Po­tomac scores a hard-earned B-

Maryland Independent - - Community Forum -

Some­times progress comes in­cre­men­tally.

That’s the case with the Po­tomac River, the wa­ter­way steeped in his­tory that marks most of our state’s western bound­ary. Five years ago, the river was judged to be quite sick, given a grade of D by the Po­tomac Con­ser­vancy, a watch­dog agency. In 2013, the group’s grade im­proved to a C. And in its most re­cent State of the Na­tion’s River Re­port re­leased last week, the Po­tomac has ral­lied to a B-.

Not bad, but there’s ob­vi­ously still room for im­prove­ment.

Hedrick Belin, the pres­i­dent of the Po­tomac Con­ser­vancy, said the progress made on the river is “tremen­dous,” and the group’s stated goal of mak­ing it a swimmable, fish­able river again by 2025 can be at­tained.

The group’s re­port high­lighted that the top three pol­lu­tants in the river — ni­tro­gen, phos­pho­rus and sed­i­ment — have been on a steady de­cline. Some key indigenous species of fish are on the rise, in­clud­ing white perch. The re­bound of shad in the Po­tomac has been par­tic­u­larly en­cour­ag­ing to the group, ral­ly­ing well past federal restora­tion goals. But he also warns, “the Po­tomac is not in the clear yet.”

Jim Long, the pres­i­dent of the Mat­ta­woman Water­shed So­ci­ety, said while the grade is a big pos­i­tive for the Po­tomac, there is still much to be ac­counted for – like the dip in the large­mouth bass pop­u­la­tion, par­tic­u­larly off Charles County. The Po­tomac Con­ser­vancy’s study did not ad­dress that, but Long praised the group’s over­all ef­fort, say­ing, “This re­port card says … if you ap­ply your­self and you try, you can have an ef­fect and im­prove things. That’s one of the big take-home mes­sages.”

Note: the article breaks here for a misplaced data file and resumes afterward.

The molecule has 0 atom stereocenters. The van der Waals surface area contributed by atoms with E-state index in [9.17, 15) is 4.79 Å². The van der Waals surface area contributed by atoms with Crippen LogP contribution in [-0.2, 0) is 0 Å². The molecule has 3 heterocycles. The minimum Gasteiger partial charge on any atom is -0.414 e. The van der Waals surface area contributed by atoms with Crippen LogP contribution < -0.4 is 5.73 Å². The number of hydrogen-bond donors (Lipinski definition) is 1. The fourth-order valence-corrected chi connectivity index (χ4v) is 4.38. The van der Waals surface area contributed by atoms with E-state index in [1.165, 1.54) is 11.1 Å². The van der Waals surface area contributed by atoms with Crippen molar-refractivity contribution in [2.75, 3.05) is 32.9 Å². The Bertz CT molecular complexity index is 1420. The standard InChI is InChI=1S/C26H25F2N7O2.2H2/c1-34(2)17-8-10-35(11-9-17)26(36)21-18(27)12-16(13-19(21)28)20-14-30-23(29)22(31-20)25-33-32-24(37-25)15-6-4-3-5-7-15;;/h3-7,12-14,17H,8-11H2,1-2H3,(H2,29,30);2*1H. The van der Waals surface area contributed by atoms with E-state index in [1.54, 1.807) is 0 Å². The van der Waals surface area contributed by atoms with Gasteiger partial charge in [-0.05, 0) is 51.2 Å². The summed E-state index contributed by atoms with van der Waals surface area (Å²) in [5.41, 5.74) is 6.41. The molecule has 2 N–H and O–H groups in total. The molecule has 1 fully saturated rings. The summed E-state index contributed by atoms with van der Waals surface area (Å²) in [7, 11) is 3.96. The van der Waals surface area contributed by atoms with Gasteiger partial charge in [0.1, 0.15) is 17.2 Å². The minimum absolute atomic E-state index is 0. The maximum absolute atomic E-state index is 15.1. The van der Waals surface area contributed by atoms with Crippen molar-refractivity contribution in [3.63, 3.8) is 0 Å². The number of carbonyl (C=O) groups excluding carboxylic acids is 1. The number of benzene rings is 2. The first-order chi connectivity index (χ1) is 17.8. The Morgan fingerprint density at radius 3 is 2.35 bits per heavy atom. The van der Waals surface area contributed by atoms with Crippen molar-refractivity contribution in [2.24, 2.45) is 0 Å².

The big­gest dif­fer­ence be­tween the Po­tomac of to­day and the clean, wildlife-laden river the English set­tlers sailed up in 1634 is that there are so many more peo­ple on both sides, di­rectly and in­di­rectly seep­ing their lives’ left­overs into it. Ur­ban runoff re­mains a grow­ing source of pol­lu­tion in both the Po­tomac and the Ch­e­sa­peake Bay water­shed as a whole, the re­port said. In­va­sive blue cat­fish and snake­head fish are also still liv­ing in the wa­ters and putting other fish at risk while un­der­wa­ter habi­tats are try­ing to re­cover.

Robert T. Brown, the pres­i­dent of the Mary­land Wa­ter­man’s As­so­ci­a­tion, agreed last week that the Po­tomac is on the up­swing.

“The pop­u­la­tion in the lower part of the river has picked up. We’re not see­ing the type of grasses we’d like to have, but hope­fully they come back,” Brown said, not­ing that the health of un­der­wa­ter grasses and wa­ter clar­ity are in­di­ca­tors of am­ple oxy­gen con­tent.

The hard truth is that the river, once so loaded with crabs, oys­ters and fish, will likely never re­turn to what it once was be­cause of all the devel­op­ment around it. But we can do our part by re­duc­ing pol­lu­tion when­ever we can. The state has al­ready banned lawn fer­til­iz­ers with phos­pho­rus, for ex­am­ple. More can and should be done to keep the grade im­prov­ing. Who knows? Maybe the Po­tomac can even inch up to a solid B next time.

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